Franz Kafka’s never-before-seen manuscripts and drawings go online
The National Library of Israel has published a long-lost collection of archival materials by Franz Kafka. They include, among other things, the Prague-born, German-speaking writer’s personal diary and a notebook in which he practised Hebrew. Israel received the missing documents in August 2019, after years of searching and court battles over Kafka’s legacy.
Ninety-seven years after the death of Franz Kafka, his long-lost documents have been finally made accessible to the public. One of the most surprising items was the writer’s notebook filled with doodles and sketches, library archivist and curator Stefan Litt told Czech Radio, upon the occasion of reclaiming the papers:
“We know that Kafka did small drawings just for relaxing. Apparently, he never thought that it was big art, as he was generally very sceptical about his own writing and work.
“He never intended to publish any of these, and we were not aware that there was another notebook kept in the Swiss bank vaults. So, that was a nice surprise. However, it doesn’t really change our understanding of Kafka.”
The collection was left to the National Library of Israeli by Kafka’s close friend Max Brod, whom Kafka had trusted to destroy all his manuscripts after his death. In the end, he refused to do so.
When Brod fled Nazi-occupied Czechoslovakia in 1939, he carried Kafka’s papers with him in a suitcase. He went on to publish most of his works, helping to establish Kafka as one of the greatest writers of the 20th century.
In his own will, Brod left the entire archive to his secretary, Esther Hoffe, asking her to make sure it reached the National Library of Israel.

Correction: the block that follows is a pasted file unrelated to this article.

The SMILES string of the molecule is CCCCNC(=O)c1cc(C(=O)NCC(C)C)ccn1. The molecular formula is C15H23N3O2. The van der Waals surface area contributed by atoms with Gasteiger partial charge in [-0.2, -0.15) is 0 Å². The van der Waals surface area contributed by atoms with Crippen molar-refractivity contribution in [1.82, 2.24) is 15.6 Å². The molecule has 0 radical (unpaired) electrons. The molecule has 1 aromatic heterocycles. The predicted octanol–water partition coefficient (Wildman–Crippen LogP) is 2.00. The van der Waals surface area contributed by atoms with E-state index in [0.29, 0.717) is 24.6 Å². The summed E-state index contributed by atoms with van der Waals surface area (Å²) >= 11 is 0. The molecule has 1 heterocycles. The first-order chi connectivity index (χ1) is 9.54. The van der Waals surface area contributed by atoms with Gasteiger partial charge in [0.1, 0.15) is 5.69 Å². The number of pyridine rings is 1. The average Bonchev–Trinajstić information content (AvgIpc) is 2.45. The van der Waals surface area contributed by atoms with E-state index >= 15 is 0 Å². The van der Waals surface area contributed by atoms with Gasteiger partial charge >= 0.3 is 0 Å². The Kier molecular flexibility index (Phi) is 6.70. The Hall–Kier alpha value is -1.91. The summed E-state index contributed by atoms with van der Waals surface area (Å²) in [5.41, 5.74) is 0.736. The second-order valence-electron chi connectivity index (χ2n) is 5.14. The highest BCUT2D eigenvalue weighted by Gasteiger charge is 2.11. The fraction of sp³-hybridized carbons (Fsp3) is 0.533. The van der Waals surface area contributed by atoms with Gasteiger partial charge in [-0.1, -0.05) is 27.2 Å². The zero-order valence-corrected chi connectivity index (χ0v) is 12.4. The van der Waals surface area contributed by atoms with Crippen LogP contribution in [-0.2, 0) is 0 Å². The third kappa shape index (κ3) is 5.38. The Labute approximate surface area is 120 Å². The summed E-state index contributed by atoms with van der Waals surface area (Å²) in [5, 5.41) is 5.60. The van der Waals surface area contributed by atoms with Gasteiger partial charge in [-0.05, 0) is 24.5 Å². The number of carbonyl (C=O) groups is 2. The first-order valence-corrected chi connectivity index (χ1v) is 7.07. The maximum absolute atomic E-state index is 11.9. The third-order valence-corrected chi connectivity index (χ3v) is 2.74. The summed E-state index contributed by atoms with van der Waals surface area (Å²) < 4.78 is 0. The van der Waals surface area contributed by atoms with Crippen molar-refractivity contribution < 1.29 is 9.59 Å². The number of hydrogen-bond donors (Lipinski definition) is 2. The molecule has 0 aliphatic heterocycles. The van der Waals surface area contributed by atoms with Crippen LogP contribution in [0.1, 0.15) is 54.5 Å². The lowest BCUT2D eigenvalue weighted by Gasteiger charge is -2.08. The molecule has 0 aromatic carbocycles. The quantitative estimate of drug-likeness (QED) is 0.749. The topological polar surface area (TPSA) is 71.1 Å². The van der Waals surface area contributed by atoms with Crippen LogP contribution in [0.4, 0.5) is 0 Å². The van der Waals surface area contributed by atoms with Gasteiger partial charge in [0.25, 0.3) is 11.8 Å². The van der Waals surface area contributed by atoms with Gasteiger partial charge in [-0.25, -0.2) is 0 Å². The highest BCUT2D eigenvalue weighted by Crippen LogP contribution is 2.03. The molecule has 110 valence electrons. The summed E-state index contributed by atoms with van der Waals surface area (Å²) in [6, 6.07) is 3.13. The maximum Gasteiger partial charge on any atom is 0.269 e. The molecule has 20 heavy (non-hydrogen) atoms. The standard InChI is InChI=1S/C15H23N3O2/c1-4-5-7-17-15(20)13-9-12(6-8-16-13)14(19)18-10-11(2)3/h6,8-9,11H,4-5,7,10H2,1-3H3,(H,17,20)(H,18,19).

But she held on to the documents, selling some while keeping the rest either in her apartment in Tel Aviv, or in the city’s bank deposits and Swiss bank vaults.
It was only in 2018, when Esther Hoffe’s daughter died, that the notary opened the apartment to investigators to look for the missing documents.
Now, after two years of intensive restoration, cataloguing and digitalisation, the long-missing documents are finally available to the public, free of charge.
Apart from the notebook with Kafka’s doodles and sketches, the digitised collection also includes three draft versions of his story Wedding Preparations, hundreds of personal letters, and a notebook in which he practised Hebrew. Stefan Litt once again:
“When we opened it, we saw literature, sketches and drafts written by Kafka. Right in the middle there were around eight sheets which were totally filled with word lists in Hebrew and even small texts that he wrote in Hebrew about events of his time, about 1922 and 1923.
“It was modern Hebrew and quite good, actually. He was an advanced student – that’s for sure. It is interesting for us, of course, to see that he was so actively investing time in studying this language. And for Israeli citizens it is very exciting, of course.”